Newspaper Page Text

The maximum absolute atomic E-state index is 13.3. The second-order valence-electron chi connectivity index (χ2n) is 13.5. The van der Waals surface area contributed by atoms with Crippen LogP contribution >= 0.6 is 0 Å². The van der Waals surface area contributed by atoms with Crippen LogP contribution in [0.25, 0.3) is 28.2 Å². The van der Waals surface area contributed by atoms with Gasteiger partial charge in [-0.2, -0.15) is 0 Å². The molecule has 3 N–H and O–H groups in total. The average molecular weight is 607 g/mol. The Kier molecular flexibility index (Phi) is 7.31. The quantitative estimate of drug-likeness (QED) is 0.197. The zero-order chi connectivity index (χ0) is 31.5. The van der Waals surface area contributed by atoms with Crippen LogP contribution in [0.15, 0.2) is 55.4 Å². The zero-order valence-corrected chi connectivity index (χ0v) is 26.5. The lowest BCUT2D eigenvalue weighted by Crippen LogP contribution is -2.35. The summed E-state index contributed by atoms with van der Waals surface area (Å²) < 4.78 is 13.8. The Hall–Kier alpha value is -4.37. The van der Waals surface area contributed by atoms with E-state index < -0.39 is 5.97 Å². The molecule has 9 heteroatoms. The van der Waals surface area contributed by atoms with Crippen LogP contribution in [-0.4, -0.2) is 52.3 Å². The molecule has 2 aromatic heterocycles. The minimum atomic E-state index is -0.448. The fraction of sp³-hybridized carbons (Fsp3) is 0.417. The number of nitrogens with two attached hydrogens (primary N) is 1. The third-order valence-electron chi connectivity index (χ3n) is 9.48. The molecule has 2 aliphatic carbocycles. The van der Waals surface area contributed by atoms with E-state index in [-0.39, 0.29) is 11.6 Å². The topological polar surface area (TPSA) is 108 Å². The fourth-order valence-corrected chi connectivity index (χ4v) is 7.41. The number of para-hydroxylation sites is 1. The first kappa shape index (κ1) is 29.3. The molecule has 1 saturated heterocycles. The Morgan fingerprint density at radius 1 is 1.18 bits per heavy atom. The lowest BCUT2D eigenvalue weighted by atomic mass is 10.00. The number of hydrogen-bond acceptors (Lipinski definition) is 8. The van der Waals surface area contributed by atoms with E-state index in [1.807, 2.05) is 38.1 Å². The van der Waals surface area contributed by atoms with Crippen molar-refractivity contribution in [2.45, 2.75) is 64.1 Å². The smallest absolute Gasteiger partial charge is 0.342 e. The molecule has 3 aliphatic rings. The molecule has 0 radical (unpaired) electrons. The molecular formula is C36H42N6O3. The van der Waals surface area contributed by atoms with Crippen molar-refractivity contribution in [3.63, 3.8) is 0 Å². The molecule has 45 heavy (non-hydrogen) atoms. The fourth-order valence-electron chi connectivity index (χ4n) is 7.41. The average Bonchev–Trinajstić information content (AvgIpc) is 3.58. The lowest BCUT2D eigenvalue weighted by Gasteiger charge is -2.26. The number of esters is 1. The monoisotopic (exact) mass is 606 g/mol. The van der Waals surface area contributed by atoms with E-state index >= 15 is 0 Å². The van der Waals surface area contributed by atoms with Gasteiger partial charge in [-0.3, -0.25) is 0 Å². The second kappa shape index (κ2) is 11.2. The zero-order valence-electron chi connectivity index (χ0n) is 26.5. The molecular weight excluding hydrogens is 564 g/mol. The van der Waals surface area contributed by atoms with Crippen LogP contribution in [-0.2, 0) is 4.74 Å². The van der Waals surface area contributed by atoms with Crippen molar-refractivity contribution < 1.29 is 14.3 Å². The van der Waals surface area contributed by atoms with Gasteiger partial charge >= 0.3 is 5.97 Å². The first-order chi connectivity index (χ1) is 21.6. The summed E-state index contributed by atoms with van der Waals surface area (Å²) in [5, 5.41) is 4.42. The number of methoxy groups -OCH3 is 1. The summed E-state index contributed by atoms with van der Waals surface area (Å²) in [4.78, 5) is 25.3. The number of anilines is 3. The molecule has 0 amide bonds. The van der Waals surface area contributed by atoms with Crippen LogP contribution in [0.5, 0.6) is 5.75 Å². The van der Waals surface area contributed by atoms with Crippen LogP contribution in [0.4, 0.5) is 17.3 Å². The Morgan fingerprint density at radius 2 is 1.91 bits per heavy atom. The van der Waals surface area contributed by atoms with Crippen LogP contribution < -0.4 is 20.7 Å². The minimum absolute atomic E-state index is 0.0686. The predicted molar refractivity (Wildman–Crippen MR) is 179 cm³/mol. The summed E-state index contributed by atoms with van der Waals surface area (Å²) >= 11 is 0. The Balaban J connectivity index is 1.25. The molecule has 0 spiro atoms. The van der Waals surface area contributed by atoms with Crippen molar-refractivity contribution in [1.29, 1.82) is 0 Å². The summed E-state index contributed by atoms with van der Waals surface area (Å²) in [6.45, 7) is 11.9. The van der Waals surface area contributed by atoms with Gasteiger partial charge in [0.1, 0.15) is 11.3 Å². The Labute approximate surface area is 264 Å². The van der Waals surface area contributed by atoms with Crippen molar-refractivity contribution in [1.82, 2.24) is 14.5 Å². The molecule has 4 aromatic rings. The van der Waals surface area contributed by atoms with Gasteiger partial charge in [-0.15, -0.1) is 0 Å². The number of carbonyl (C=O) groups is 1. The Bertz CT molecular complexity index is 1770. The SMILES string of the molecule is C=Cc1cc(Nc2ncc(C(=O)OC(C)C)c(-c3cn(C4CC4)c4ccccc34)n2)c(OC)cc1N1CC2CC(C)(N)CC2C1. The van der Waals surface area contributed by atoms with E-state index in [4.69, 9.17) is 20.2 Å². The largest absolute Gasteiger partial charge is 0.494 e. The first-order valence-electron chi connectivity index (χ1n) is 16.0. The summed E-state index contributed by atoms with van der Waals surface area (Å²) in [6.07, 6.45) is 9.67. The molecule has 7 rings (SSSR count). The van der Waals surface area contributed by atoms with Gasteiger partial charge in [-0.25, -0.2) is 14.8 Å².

. A. LeSUEU, Publisher Off.oial Journal of tle city and. Pari ., V.L. JASTREu hSKI, Editor. .. .... BATON ROUGE LOUISIANA, THURSDAY, MAY26, 88. 1VOL. 3.'1. --- - A - .... 1. 1 A A iV • ,, -- ., , , , . .. . ... ...... . . "" . .... .. . .. . .. ..... .........'.,, . ,,.'^ ,,, ,. :... ,, , ,.. .: ... ATTORNEYS. ' c. HIRD ATToaRP.F AT LAW. Will . attend promptly to all bsilness intrusted to him, office on Convention street, between Tbird and Church streets, Battn Rouge, La. SWV. POPE, A'rOILREY AT LAW and . Notary Public, Port Allen, West Baton onge, La. Special attention given to the col. legtion of accounts, taking testimony under cowm mssiton, and to all other matt,,rs requiring the attention of an Attorney or Notary in the parish of West Baton Rouge. .ap9l4 v!nlZ ._ H S.LA NG , A'rrouaNY A.vuCOUNBELOR H. At Law, Donaldsonvie, La. Will p.a. tice in all the courts of the State of Louisiana. , RHOS. B. DUPRElE, A'rroNYr I and Counselor at Law. 0ilice-No. 6, Pike's How, Baton ouge, La. Will practice in the State and FederslC ortss. H @.".2* BE LA H ERAroi.R ud Cot &stw s 8 ArLAwL. Ofiee on North Boul evard street, near the post office, taton Rouge, La. Will attend to all law busl. Hess entrusted to them in this and adjoining parishes. L . Beale. A. S. .lerron..... ...".. _. ... L L. .AVROT & LAMi. ON. AT'TO r NsI AT LAW. Oftice onu North Boulevard street, BIaton Itonge. La. Will attend to all law busiuess entrusted to them in this and ad. eloing parishes. .i . nearosht ....... .....J. HI. Lamon. SW. & S. M. ROBERTSON. * Attorneys and Counselors at Law. Ottice on North Ilotlevard stroet, Baton Rouge, La. Will practice in the ~eventeenth and Eighteenth Jtuciaal Districts. E. W. rtob n. ...... 1M. Robertson. _....--., -CL (l EO. W. BU:CIKNER, Attorney .J at Law and Notary Pubaic, Baton Rouge, Ia. Business promptly attended to. LOCAL DIR13iTORy'. ()IOHIN (GASS, dealer in western prolnuce, to. lhacco, cigars, dry goods, clothing, corner of t. Ferdinand anti Europe str'e'et. JOHN GARVIN, general steamboat, forward *Jing and shipping agent, Front street. ADOT & VAY, auctioneers, commission merchants, office and salesroom on Third, be. tween Laurel and Florida streets. aITS. P. KAUFMAN, dealer in dry goods. I1 fancy and family groesrrsn, crockeryware and tinware, Main street, tG EORGE N. BUCHEL, dealer in family gro. ". ceiles, liquors, dry goods'aud plantation supplies. corner Main and Jackson streets. G PICARD. New Orleani cheap store, dealer . in dry goods, Laurel itreet, between La tayette andI Third. IUCAS LITTY, dealer ia fruits and ncoulec tioneries of all kinds, tuts, etc.. cornor of Third and Lanrel streets. [ & B. ENOClHS, tomb>stones, luausolems, monuumnients, tomubs, hieed and foot stones, Main street, next to Piper's. s MEL iELSOlIIŽ, lealet in atapile :lt lfancy L groceries, liquors. tolitcco, etc.. , orner Of Ma: aud Lalfa cytte strts. SST'EENtEN, DIruggist, dlerjil tu drug. medit. tines, chemicals, c:lara, tLncs ,ln toilet articles, Third street. } tRI)OENFIELD, doalel in dry goods, ready I A made clothing, boots and shoes, hats and caps, all of the latest styles. NDREW JACKSON, Cotton Buyer, and A dealer in groceries and plantation supplies, northeast corner of Main and Third streets. DI. B, C. DUPREE, dentist. Office on Main street, between Fifth and Church. SICUOLAS WAX, wholesale and retail gro. N cr. dt.aier in plantation supplies. tancy and staplet greet ies, wines. liquors, crockery, cut ler\. cigars and tobacco, Si. LoLis street. W . RANDi.LPi. whioleale and retail :grocer, andi denler in westcrn produce, wines and liquors, Mail straeet. J OSHUA BEAL, Family Grocer, dealer in fa.)ncVy roceries, canned fruits and every arti < It needed in the househohld, corner Third and Lntel streets. 'O EUOIiE I1. WILSON, dealer in western G produes, groceries, plantation supplies, saddlery, harness, corner Third and Couven lion streets. I HoN J. WAX, dealer in fancy and staple < glrocerles, liquors, cigars, tubasco and Con. !ectnet.ries. St. Ferdinand street SJ, CAPD)VIELLE, dealer in groceries and " I luora and ear corn, liras hoop.pole and Ilfttbeat aglet, Front street. SDW. WITTING, dealer in fancy and staple I ,everies, fruits and contflectionorles, cI. ga; smoking tobacco. Third street. r[ CIIAM'ERS. Stationer, dealer in station. 111 cry, books, cutlery. Violin and Guitar strings, and lashion papers. Third street. I OUCISIANA CAPITOLIAN Book and Job ., Printing establishment, on Third street, is one of the most complete in the State. 1 PHILIP BUTT, proprietor of Bisnmarck Sa. s) loon and Lager Beer House, corner St. Louis anid North Boulevard streets. "' HA R LES WIECK, proprietor Sumter House S ti aher in the flnest winae, liquors and cigars urer Third andt Laurel streets. ' T. CLUV ERI US, Urnuggist, Bogel's gld Sstand. dealer in drugs, medicines, cutlery ,toap. garden seed and fancy arti'les. SM. IIROOKS. Druggist, dealer in drIugs and 'tuedilines oft' every kind. cigars. smoking to. baet o, cutlery, etc., ,fatu street. A.. DAY, proprietor Red Stick Drug Store, k Leep constantlv on hiand a full assortment of drugs and medicines. corner Africa and Solmerllls at reet T . - FEIBELMAN. dealer in Dry Goods and 1) the mot fashionabl,: styles of ready made clothing, hats hoots and shoes, Main street. S. . 4. M. PARKER, dealer in Milinery and l1 Dry Goods and tancy articles of all dtee. oriptions. Main street. J tUN JOMNSON, watchmaker anti jeweler. dealer in jewelry, silver ware, pictures and picture frames, Third street. ALEXANDIE G IUUC-H, proprietor of the A1 Capital house. Heard by the (lay. week or monith. with the heat the nlarket affords. OSEPH LARGUIER, dealer in foreign and domestic hardware hule a furnishing goods, corner Third and Florida ,,treets. G ESSELLY, Civil and Military Tailor, Latest styles, Third Street. Al .. WILLIAMS, manufacturer of steam trains, strike pans, builers and tanks. and aill kinids of sugar house work. corner of Main anid Front streets, near the ferry lanlling. V TILLIAM GESELL. worker in tin. copper andi sheet irnu. and dealer in sat.es, tin. ,r- antil croekeryware. cur. Thirld alid Florida. 3 A TON hloue Oil Wor ks. luanufacture cot 11 ll tseed oil. oil cake. cotton seed meal an d hi er . FIi out street. S-I. LYTLE Photigrtiph Artist, Main st. ' I hot,.aulburms., tiratn~. etc.. kept on hand. PII'ER' 1. 5'lniture anid UndertakiUng Esttah. lishiulint. Main street, well suppliied witll vreIthlin in this line E· D. THOMAS, dealer ill Fancy :nitd ,.tap-le * Gioumeries anti Dry ioods, at 'T I) hug. '-an a oldhl stanll, on Main street. ilii P, BERTG AND Iilliner. deaanr in . iliiney o,,,d- ;In Fancy Goods. Main nl 'e t I~ RS.. C. MAILLOT. 'lhird street, dealer in ,.I Milineryv and Dry Gotds. Trimmings. No. rious, etc. AN-tTEL RODRIGUIZ, Lafayette street, J. Mannlacturer of Cho:ice Cigars. IN t Agne, while for disorganization of the stomach, torpidity of the liver, indigestion and disturb et ancesof the animal forces, which debilitate, it has no equivalent, and can have no enbstituto. y It should not be confounded with trit urated nd compounds of cheap spirits and essential oils, FOi LE 1 1 Druwgits. GrncersdWine Merchants Eer!.where. HENRY BUSCH, Agt, Will supply the trael. at Manufacturer's prices l;n Will supplev thet tradeo at MHanufacturer's prices A DEALER IN BIBLES. Iti "Come in," said the Rev. Mr. Bob- sT stock, as a rap at theill door caused hii to tl drop a blot on a half-tiuished seri'uo. 0 The door opened and a lman entered. d( The corners of hil moutl were turned u down as though to give emphasis to his u face. His clothes suggested that he ii worked at a livery stalde iu a subordi- st nate capacity, and his hal was as ill- a shaped as though it had been tramped h upon by a cow. a "Well," said the Riev. %Mr. ohbstock, a "what can I do foir ou '? a The man drew a sigh from the bottom ii of his being and replied; "I want a Bible. A few weeks ago I ii was a prosperous saloon keeper, but, sir, f' I prefer poverty and sobriety to affluence 3 and whisky. 1 gave imy saloon to the widows and orphans, and, sir, a heavy c widow planted herself behind the liar I and began to deal out the scorpion as 12 naturally as I had ever done. I expect ed her to close up the business and 3 divide the cash, but when I spoke to her i about it she caught tme by the looseness a of my raiment, and threw rue out. I never beforo understood what was meant I by widow's mnight. Now, sir, I want the r t book of consolation. You needn't mind t the revised statutes, but give me old e Peter and old Paul. Give me a Bible." The good minister was much moved . by the poor man's strong appeal, and, _ taking down a Bible, he presented it to 1 the pleader. Late in the evening the 1 minister was standing in a second-hand e book store, when a nian entered and said to the proprietor : i "I have a nice lot of Bibles for you I H' this time, Cap'n," and he emptied a sack full of books on the floor. "Five dollars for the lot; cost ine $.50." "My friend." said the minister, "are a not you the man who came to my house this morning and begged rue for a Bible t" '. "Oh, no, sir. I have been in bed all Sday with rheniuatisut." "tlow did you collect these books ?" t. "Family relics, sir." '"Didn't you get this book fromi me ?'" " Staking up a book. "Oh' no, sir. That book wa, given to my little son by a bulnday--chool teacher." i~ Just then a pohceman. accoilpanied o lby three ministers, entered the store. ,n "Here he is," said one. and the police man led the book dealer away. Iie had called on every minister in the city, and I from each had secured a Bible. AT TaHE REN.TAUAINT. o.d - imp( FR' M TIWll r IIn o (OUBItas. will It is the pretty waiter girl, that She's one among a score ! And 'tin not thatl love them less, he But oh ! 1 lore her more' "1 Down to the festive board I sit: twe She stands behiud my chair; fuse I catch the slight suggestive cough That tells me she is there. the My pretty, pretty waiter girl ! She hath a ploasant voice; Of chops and steaks, of flsh and fowl, She biddeth me make choice. I I ponder on my little oke befc While fingering the menu; fr Then : "If I were to order duck. I might, perhaps, get you." mor Her eyes are on the table cloth ; awl Their glance, it is severe: sud "Or, should I call for venison, 'Twere you again, my der." the She wears the lofty look of one cair Who searohes the top shelf; life. "Pray do not ask for goose," says she; T "For you might get-yourself." Leo emi THE SECRET LEGACY. tot send "You will obey this whim of your un- pail cle's I You will allow a romantic sense "E. of duty.to destroy the happiness of two lives ?" be Very passionately the words were con spoken, and Leon lHartzberg paused in a Jot hasty walk up and down thelarge draw- A ing-room to comfort his betrothed with the flashing eyes and angry brow. He was tift tall aud strong, bandsome in a comman- da3 ding style, with heavy brown beard and cat large brown eyes ; a man who seemed up born to lead-to be obeyed. oft And little Aida, small, delicately fea- life tured, blue eyed and timid, was his very ea( opposite;: yielding, gentle, submissive. She was pale now, with eyes weary from "b long, painful watching at a sick bed, and ol her deep mourning dress made her pallid pil loveliness very pathetic. Yet she did ml not shrink from the flashing eyes, but lit ' said firmly : hit "I promised Uncle Frank to wait one year for Elton's return!" "d "But he asked more!" wi rb- "I promised nothing more. I love you, lo' Leon, and will be true to you !" o ted "And I am a selfish brute to doubt fo' is, you," Leon replied, in a sudden spasm of tir pa. tience. "But I had so hoped you would it! go with me to Brazil." & ten "This separation is very hard to me, mi M Leon, but we will be faithful and pa- th tient." There was more lover's talk, soft- br o.- spoken vows of constancy and hope, and ito then, after straining Aida to his heart in on. one long farewell embrace, Leon strode ed. down the avenue to, the gate and out It fed upon the road, not daring to look back Si his upon the tiny, black-robed figure watch- is he ing him, not seeing his betrothed as she m 'di- sauk down beside the window, sobbing la ill- with all a maiden's pain over the first O pId love parting. She had not moved when f, a carriage drew hastily up the avenue, si :k, a iaiddle-aged lady alighted, and came swiftly across the porch into the draw- A om ing-room. Not until a soft voice said: et "Aida, child, I amu here!" did the weep ; I ing child stir. Then she sprang to her 1i sir, feet with :a cry of gladness. "Aunty h ne May at last." tl the "Dear child, I came as fast as steam b avy could bring mec. l'ortnnately I was in h liar London when your telegram camIne to my p as bankers. T'ell mle :all, Aida." ct- "Not now! You must ie tired. Come, , ad your room isready; and Margaretwillbe h her in ecstasy to see you. You must have ess some rest ;anid have sonme supper." o I And not one sorrowful word would, !at Aida speak until her aunt was refreshed i the and rested. Then, with many tears, ind they spoke of the dead Frank Elton, who t old was Aida's father's brother, while Mrs. Ie." Mary Wharton was her mnothler's sister, 1 ved and now to be her own protectress and md, comforter. But after there hadll been a t to long contidential i!itercourse. Mrs. Whar the ton said: ad "Where is Leon Hartzherg ?" said "He was here to-day. To-morrow he sails for Brazil, upoi business for the you firm employing him." ack "But I thought that was to blie your lars wedding trip." "We hoped so. But-at the last, Uncle Frank bounld mue by a pronmise to remain I at Eltonglade one year before we gave I use up hope of Eltou's return." r I "Elton Graham ! Why, Aida,you sure all ly do not explect hiiiim ' "'I think hlie is dead. Uncle Frankmust ,, have thmought so, too, for hlie made his will la:st wiuter', leaving ime Eltonglade and ;"Y his entire fortuum,. lUt just before he 4 dlied he miutte a memnorandumi, a sort of I iron will, lnlid gave it to le. HIe made me hol promise toi keel, it, to show it to no one, unless within one year Elton Graham re nitled turus helre. If hlie does I am to retnrn to ore. him the fortune I rejected when he left lice- me here in anger six years ago." had "And you what-what will you have and then " "Nothing! Unless"-and Aids blnsh ed-"I marry Elton. You know this is for impossible; so if Elton returns, Leon aft. will have a portionless bride." my "Your Uncle Frank told me years ago she that you were betrothed to Elton when beqi he went away." "1 "Years ago, Auntie May, and I am not turt twenty-two! It was because Elton re. "] fused to agree to this farce of betrothal I do and wanted to marry some one else that Yorl the quarrel arose with Uncle Frank." "I "And until he comes you are a prisoner ton. at Eltonglade" ": "Only one year. If he does not come Leo before the fifteenth of next June I am get free and heiress of Eltonglade." 81 The days passed quietly during the the months that followed. Aida packed aliz away the wedding garments her uncle's turf sudden death had rendered .useless, for low the letters to and from Pernambuco be- as I came the one excitement of her quiet futi life. hap The year was drawing to a close when to I Leon Hartzberg sailed upon the vessel he employing him, for New York. Contrary 11 to their custom they carried a few pas- for, sengers, and Leon felt his heart throb trol painfully when upon the list he read, wh "E. Graham and son." "E. Graham!" he thought. "Can it he be-psbaw ! as if Graham was not as one D common a name almost as Smith or ne3 I Jones." And yet there was a fascination about ora the slender, pale man who, with a beau- err s tiful boy of three years old, came every day upon deck. He was not a communi. str cative person, but there gradually grew no" d up between the two such intimacy as the often occurs where the monotony of ship life throws the passengers entirely upon Y each other's mercy for amusement. sal "Not for my own sake," he said, sndly, an u "but for Frhnk's," and he carressed the l curly head upon his bosom. "My life's d pilgrimage is almost over; but I hope ha 1 my uncle will bel kind to Frank, and ha It little Aida-my cousin, sir--\'ill love inr him." ie "Yon are a widower, then 3" er "Yes. I married against my uncle's he will, and his parting curse seemed to fol a, low me. My wife lived only four years, and dikd in Pernambuco, of malarious le bt fever. \V,: !::,i:. u wa;.ltui'ursfrom the of first, seeking lolrtii:'e but never finding it Id it! I went to my uncle's old friends, 8. & Co., for employment, and they sent at e, me to the coffee plantation that supplies d( a- their business. You are with them t" A 'Lieir manager in the Pernambuco cl t- branch of the business" d "J)o you know uncle i," r in "Inutimately." r de But further words sentemed impossible It was already June. Only until the a k fifteenth was Aida bound by her prom ise. Never did sailor wish for fair winds he more fervently than Leon for some de ig lay to the vessel speeding homeward. e rt Only let the fifteenth pass an Aida was t en free. It was evident that Elton was le, sinking e.very day under the burden of 1 e sonime fatal illness, and the child could be a w' Aida's charge if the date which imperil ed her fortune were once safely passed. gP- So, upon the broad ocean, and in the er lovely home at Eltonglade, anxious tt hearts counted the sunny June days as they passed. Just twenty-four hours m before the nmomentous day, Elton Gra n hami and Leon Harzberg stood upon the Y porch at Eltonglade. There was no one waiting to welcome them, for they had t t, sent no word forwa rd, and the ladies be had gone for a drive. But while they Le waited, Leon, with a pale face and res olute eye, said to his friend: uld "You wondered at my haste in lear ing New York ?" S"Not after you told me you were be Strnthed to my Cousin Aida." re. "Yet, I could have come here alone, er, leaving you to gain the rest you need md so much, and follow me. It needed some Surgency to persuade you to undertake ar- another journey." "I am very weak and ill," was the he gentle apology. the "True,and I seemed needlessly urgent. But you must understand before night ur why your interests and those of your boy require you to be here to-day." cle "You speak solemnly ! And yet, when ain I saw Mr. Wilson in New York, he as ae sured me that my uncle's will gives Aida everything." r- "They are coming." And just as Aida said to her aunt: usy "Only one more day, Auntie May, will and all this lovely home is mine," she and looked up and saw Elton Graham stan he ding oft the porch, and a lovely boy of playing horse with a walking-stick. in Leon had stepped into the drawing-room ne, through the low French window, una re- ble fully to control his agiat ien. to There was the usual bu.le of excite left ment, welcomes spoken, some tears shed and Aida felt Leon's arm holding her in ave close embrace. But when they were all quiet once more, Aida spoke: sh- "Cousin Elton, I havena letter in trust for you. A letter that will beyt' uls. I after to-morrow, but to-day give .o:u my uncle's fortune," aud in a few words º she told her cousin other uncle's ing at a bequest. hes "You knew of this " Elton askedI t turning to Leon. Me "I did I It was because I knew it that II deprived you of necessary rest in New t York." "Only one little day," murmured El r ton. "But Mr. Wilson told me nothing." "No one living knows of the trust but I Leon and Aunt May," mid Aida. "I will l D get you the letter." She left the room hastily. Now that e the dreaded moment had come, she re l alized bitterly how the loss would tor- me s ture her. To leave Eltonglade, to fol r low Leon to Brazil, perhaps to die there - as Elton's wife had done. This was the t future beforeher, instead of the ease and happiness of the past year, the power n to let Leon choose whatever occupation « 1l he would. y It needed some moments of struggle B- for Aida to summon suffioient self-con yie b trol to return to the drawing-room, but Rea 1, when she did Leon was alone. "Your cousin has gone to the library,r ba it he said, "and will return here. Little she 16 one, (lid I do wrong to hasten our jour- men )r ney t" loo "No, Leon, you could not act dishon it orably. But, and she drew a long, quiv- an a- ering sigh, "it is hard." "Very hard; but I am young and ma strong and in good business. We will not suffer." 'Not unless," faltered Aida--"see how 8 1 the climate of Brazil has injured Elton. the And his wife died there." bri In "Then I will take a lower position and for salary herel Love is better than fortune un y' and we have each other." she he As she spoke, her cousin Elton enter- du eid the room with an open letter in his fol pe hand. Silently he read his uncle's letter ha ,d and then deliberately and slowly tore it all ve into minute pieces. Before Aida recov- br ered from her amazement, he handed en e's her the paper he held. see ol- "I trust to your generosity to sign la re, this," he said, "and to your kindness to SI us let me die home." bi Ihe The paper contained a written from- w, ug ise binding Aida to support little Frank a S. Graham till he attained his majority, tr nt and then to give him twenty thousand ies dollars to start in life. "It is all I ask, im Aida," said Elton, gently, "for my un- g& co cle's will is only justice to you, who ar never gave him an hour's pain. I only cc hope for myself to see you happily mar- tI ried before I go to join my dear Laura." hi ble The hope was granted, and in the soft u] the air ofEltonglade,withthekindestofcare li lavished upon him, Elton Graham lived li nds through the summer and fall, sinking to h de- rest when the first snows covered the b earth. D rd. And Leon and Aida, surrounded by al was their children, with Aunt May to pet a: rae them all, gave to Frank Graham the a of love and care they gave their own boys, c1 be and hold as a sacred trust the paper tl dil- Aida signed when Elton destroyed his u .ed. uncle's secret trust, never regretting the that the wanderer returned to die at ouhome. >urs MOUNTA1IN ] OGOANY. t the This wood is indigenous to Nevada. The t one trees do not gro* large; one with a had trunk a foot in diameter is much above 8 dies the average. When dry the wood is i hey about as hard asbox-wood, and of a very res. fine grain. It is of a rich red color and C very heavy. When well seasoned it1 would be a fine material for the wood t 3aV carver. In the early days it was used be- in making boxes for shafting, and in a few instances for shoes and dies in a n, quartz battery. ~eed as a fuelit creates e intense heat, it burns with a blaze as Slong as ordinary wood would last, and me is then found (almost unchanged inform) take converted to a charcoal that lasts about I the twice as long as that of ordinary wood. There is more or less indignant com t ment in some of the papers upon the lan ight guage used by Jeff Davie at New Or your leans, the other day, at the unveiling of the statue of Stonewall Jackson,of whom hen Davis said: "He died, as I live to-day, ie as- believing that our cause was founded on truth and justice." It is claimed that this language is treasofiable, and no doubt such is the case, but it is idle and powerless to do any harm. What Mr. sh Davis should have said, was that Jack stahen- son, and thousnds of other Confederates, y gave up ltheir lives and fortunes be boy lieving that their cause was all wrong. tick. -Peck's Sun. rooi _ _* una- In the Senate, the other day, Senator i Logan made a speech indignantly deny :cite- ing that he was disloyalat the breaking shed out of the war. John shonldn'tgetmad aer in over a little thing like that. A similar re all charge has been made against Long Sstreet, Mosby and other prominent Re trust publican--Cincinnati Ssatisrda Night. Oatoi's, just to heard the ch the under his aiustahe th leaed bk on the ban 'ho hair, ,interp, s ee a . "sit out htbe brein . . "Oh, cowe yow, i sandwi" hed the ol yielded the arena . Reminiscence, "pus ba man rem y fathe nsedt rl e high-steppn' bay witho & t joe the o n. h e costbenl b look back over her pedigrew J eo a . eand wouldn't pulthard enongh a blank in' a lottery.l In ' het: Sman struck the, fopot of a Morga -o oy rhill with uhthree tousand pond. of 4 on the wagon. That mare como, ee. switching e her tal sideways, glaned oebrichin.' T she oldmant saw he wah.ir ad for it, n he just sot thar ad whittld she didn't get homesiak an' go. He ra dust in her ear, liftedaher forefoot l pis folded her so she couldn't we the ei a acked her, took the haowf tnga it ahill them highalutin' ways of baby v. brute cussedned* iBut it just seemed t.* onthet wagon Tamr o ed entertain her, tndi sconie e her to s.: sedentary sittuiat i Then he wnt to She squealed and kicked and slash he big tail about till it tangled round t m- wagon hammer an' haunds as tight asb Sa tow-line, and a leetle sherter than her n by, trace-chains. nd "She loolod back, gave her tail a tr- k,- menjus yank, an' saw it was fast. She- ý m- gathered herself with a shiver, give a sh snort, an' started up the bill like y comet, snatching th wagon and t three ar- thousand pounds of salt at the end ofle ." her tail, the other house lopin' to keep oft up, an' the old man bracin"baek on thei are lines to keep her back bone pullido out. red like a parsnip. Jesatl the top of the to hill the tail-gate gave way,hthe t lt i argtherels shot down the hill, an' the old mare struck for home, nose out, tailtaue by an, the empty wahon an' the off' horee Pat an' the old man rattlin' along in, the whirlwind of dust and glory, like the to chariot of Elijah. They rounded up rt the barn-yard without a break, save the - his mare ; she was broke of balkn'.' ing "Wh-h-h-e-e-w I" responded the man.' at who whistles. u' "That beats any tale on record," sau i the reading man. "Purty salt on the ole mare,' added rhe the bar tender.I Sa "Oh, tha t three thousand pounds of ove salt is to keep the story from spilin' ,' is grinned the red-nosed man, revengefully. ery "The biggest pullin' ever I taw was, and out in the Rocky mountains," began the it whittler, whetting his knife on his boot ood top. sed "We struck a grade among the bluhf f n a where we had to splice two freigh*: n wagons together and put the whole se tes enty yoke of cattle on, hookin, chain to ias chain from the lead a quarter of a mile and long. We put a man an' whip to eachi m) yoke an' commenced crawlin' up the i' ot mourntain likea snake. Just afterthirty ood. yoke got on top the second bluff te . yoke was down in the cauyun, and the om balance tuggin' up the first bluffo, whein lan- the wagons stuck. The whips com. Or- menced poppin' like a skirmish fire all g of along thh line. The wagons never hom budged. The thirty yoke just spread day, themselves out, stretchmi g the chai I on taut from bluff to bluffa, lifting the that twenty steers out of the canyuon an' no holdin' them hangin' by their necks in and their yokes all along the chain, like a Mr. washin' on a clothes line." ack- The crowd ates, "Buttoned their coatrtnsilence. be. And one by one solenly steole away." They had been engaged to be maar ried fifteen years and still he had not ator mustered up resolution enough to ask olny- her to name the happy day. One even king ng he called in a particularly spoony mad frame of mind, and asked her to sing him nilar isomething that would ,,mov'hm. he song- st down at the piano and sang, ")arl Re- ing, I ani growits old."-Brookly ight Eagle. .